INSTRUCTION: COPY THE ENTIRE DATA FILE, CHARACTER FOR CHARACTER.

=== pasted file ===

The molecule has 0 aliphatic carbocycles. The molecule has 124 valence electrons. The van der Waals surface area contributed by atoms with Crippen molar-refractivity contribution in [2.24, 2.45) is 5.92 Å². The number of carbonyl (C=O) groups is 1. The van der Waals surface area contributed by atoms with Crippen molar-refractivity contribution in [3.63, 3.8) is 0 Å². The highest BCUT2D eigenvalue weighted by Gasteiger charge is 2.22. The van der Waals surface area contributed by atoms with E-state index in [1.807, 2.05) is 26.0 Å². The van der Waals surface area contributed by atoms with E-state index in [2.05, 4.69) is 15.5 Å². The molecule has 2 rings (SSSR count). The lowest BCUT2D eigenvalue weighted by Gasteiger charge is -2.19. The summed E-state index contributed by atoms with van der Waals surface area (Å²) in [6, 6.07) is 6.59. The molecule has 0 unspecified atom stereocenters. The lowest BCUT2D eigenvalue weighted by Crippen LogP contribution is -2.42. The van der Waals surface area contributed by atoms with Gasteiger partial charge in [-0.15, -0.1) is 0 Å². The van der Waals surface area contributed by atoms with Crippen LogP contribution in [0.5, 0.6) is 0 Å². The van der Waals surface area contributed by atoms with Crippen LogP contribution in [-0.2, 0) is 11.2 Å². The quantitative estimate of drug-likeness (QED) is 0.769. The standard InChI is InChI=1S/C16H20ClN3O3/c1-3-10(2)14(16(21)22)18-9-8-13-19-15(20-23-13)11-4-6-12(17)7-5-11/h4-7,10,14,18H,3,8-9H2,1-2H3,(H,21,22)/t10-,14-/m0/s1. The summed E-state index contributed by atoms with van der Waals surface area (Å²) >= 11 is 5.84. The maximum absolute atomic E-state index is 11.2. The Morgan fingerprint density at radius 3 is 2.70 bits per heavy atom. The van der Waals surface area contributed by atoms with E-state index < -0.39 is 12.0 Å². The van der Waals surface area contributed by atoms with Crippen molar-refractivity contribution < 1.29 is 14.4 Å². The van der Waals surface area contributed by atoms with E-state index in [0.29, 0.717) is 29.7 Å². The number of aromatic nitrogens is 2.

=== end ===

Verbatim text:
The molecule has 0 aliphatic carbocycles. The molecule has 124 valence electrons. The van der Waals surface area contributed by atoms with Crippen molar-refractivity contribution in [2.24, 2.45) is 5.92 Å². The number of carbonyl (C=O) groups is 1. The van der Waals surface area contributed by atoms with Crippen molar-refractivity contribution in [3.63, 3.8) is 0 Å². The highest BCUT2D eigenvalue weighted by Gasteiger charge is 2.22. The van der Waals surface area contributed by atoms with E-state index in [1.807, 2.05) is 26.0 Å². The van der Waals surface area contributed by atoms with E-state index in [2.05, 4.69) is 15.5 Å². The molecule has 2 rings (SSSR count). The lowest BCUT2D eigenvalue weighted by Gasteiger charge is -2.19. The summed E-state index contributed by atoms with van der Waals surface area (Å²) in [6, 6.07) is 6.59. The molecule has 0 unspecified atom stereocenters. The lowest BCUT2D eigenvalue weighted by Crippen LogP contribution is -2.42. The van der Waals surface area contributed by atoms with Gasteiger partial charge in [-0.15, -0.1) is 0 Å². The van der Waals surface area contributed by atoms with Crippen LogP contribution in [0.5, 0.6) is 0 Å². The van der Waals surface area contributed by atoms with Crippen LogP contribution in [-0.2, 0) is 11.2 Å². The quantitative estimate of drug-likeness (QED) is 0.769. The standard InChI is InChI=1S/C16H20ClN3O3/c1-3-10(2)14(16(21)22)18-9-8-13-19-15(20-23-13)11-4-6-12(17)7-5-11/h4-7,10,14,18H,3,8-9H2,1-2H3,(H,21,22)/t10-,14-/m0/s1. The summed E-state index contributed by atoms with van der Waals surface area (Å²) >= 11 is 5.84. The maximum absolute atomic E-state index is 11.2. The Morgan fingerprint density at radius 3 is 2.70 bits per heavy atom. The van der Waals surface area contributed by atoms with E-state index < -0.39 is 12.0 Å². The van der Waals surface area contributed by atoms with Crippen molar-refractivity contribution < 1.29 is 14.4 Å². The van der Waals surface area contributed by atoms with E-state index in [0.29, 0.717) is 29.7 Å². The number of aromatic nitrogens is 2.